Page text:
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post #6 of (permalink) Old 04-10-2003, 09:11 PM
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Join Date: Oct 2002
Location: Minneapolis, MN
Posts: 859
That is an interesting way of saying it STAT, but let me see....

Air (what we breath), contains many different gases, nitrogen being the most (I am pretty sure). It also has oxygen and CO2, among many MANY other gases. Water can hold dissolved gases, but only to a certain amount. These dissolved gases want to be in equilibrium (have the same amount as) with the gases outside the water. If water has less CO2 than the air around it, by aerating (sp?) you will increase CO2, but if it has more CO2, then you will lose CO2. Aerating water insures that the water in our aquarium at least has an equal amount of oxygen as the atmosphere. This level is content for fish, but the level of CO2 in equilibrium is not content for plants. So, if you are adding CO2, when you aerate, the CO2 escapes the water in order to be in equilibrium with the air. If you get the idea of equilibrium, it makes sense...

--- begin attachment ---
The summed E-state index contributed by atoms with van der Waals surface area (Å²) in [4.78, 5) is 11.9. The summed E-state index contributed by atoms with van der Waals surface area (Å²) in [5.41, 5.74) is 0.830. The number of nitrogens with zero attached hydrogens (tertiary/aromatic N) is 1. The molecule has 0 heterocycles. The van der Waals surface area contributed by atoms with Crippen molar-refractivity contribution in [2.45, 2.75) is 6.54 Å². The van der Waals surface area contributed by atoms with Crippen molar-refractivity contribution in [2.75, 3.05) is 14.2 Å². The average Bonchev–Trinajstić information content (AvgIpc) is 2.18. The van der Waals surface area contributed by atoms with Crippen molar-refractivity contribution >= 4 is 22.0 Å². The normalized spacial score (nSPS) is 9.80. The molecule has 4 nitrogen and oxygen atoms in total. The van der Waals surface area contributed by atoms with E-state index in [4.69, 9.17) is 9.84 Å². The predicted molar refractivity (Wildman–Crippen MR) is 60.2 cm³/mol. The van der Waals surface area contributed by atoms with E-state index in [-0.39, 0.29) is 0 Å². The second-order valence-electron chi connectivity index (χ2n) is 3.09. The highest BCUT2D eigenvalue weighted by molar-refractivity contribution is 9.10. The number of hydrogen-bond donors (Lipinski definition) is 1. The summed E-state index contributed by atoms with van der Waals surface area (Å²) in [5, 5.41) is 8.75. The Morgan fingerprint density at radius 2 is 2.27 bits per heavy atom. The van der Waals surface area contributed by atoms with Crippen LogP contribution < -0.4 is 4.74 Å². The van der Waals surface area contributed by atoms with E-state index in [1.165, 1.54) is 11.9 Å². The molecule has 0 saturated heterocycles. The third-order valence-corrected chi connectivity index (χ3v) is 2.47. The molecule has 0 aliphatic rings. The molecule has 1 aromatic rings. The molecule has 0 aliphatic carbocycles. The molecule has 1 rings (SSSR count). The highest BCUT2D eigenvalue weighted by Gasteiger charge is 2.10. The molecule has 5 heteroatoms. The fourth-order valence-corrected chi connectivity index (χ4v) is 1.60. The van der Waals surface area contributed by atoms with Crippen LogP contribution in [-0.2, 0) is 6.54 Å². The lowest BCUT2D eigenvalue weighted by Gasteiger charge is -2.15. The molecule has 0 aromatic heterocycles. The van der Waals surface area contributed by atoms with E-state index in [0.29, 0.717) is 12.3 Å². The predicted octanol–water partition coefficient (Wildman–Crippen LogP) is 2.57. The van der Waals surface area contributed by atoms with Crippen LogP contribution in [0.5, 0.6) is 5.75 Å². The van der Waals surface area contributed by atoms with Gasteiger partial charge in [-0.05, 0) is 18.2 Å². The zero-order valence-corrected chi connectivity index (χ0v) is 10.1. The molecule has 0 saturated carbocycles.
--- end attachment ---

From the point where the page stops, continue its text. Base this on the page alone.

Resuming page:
Now, about your soil... do you know if it has lots of fertilizers or anything? You should mix it with some vermiculite and sand and possibly some other stuff, ask Gdominy about it, he just set up a tank with this type of substrate. Good luck.


Tank in transition! 55 gallons, hard water.
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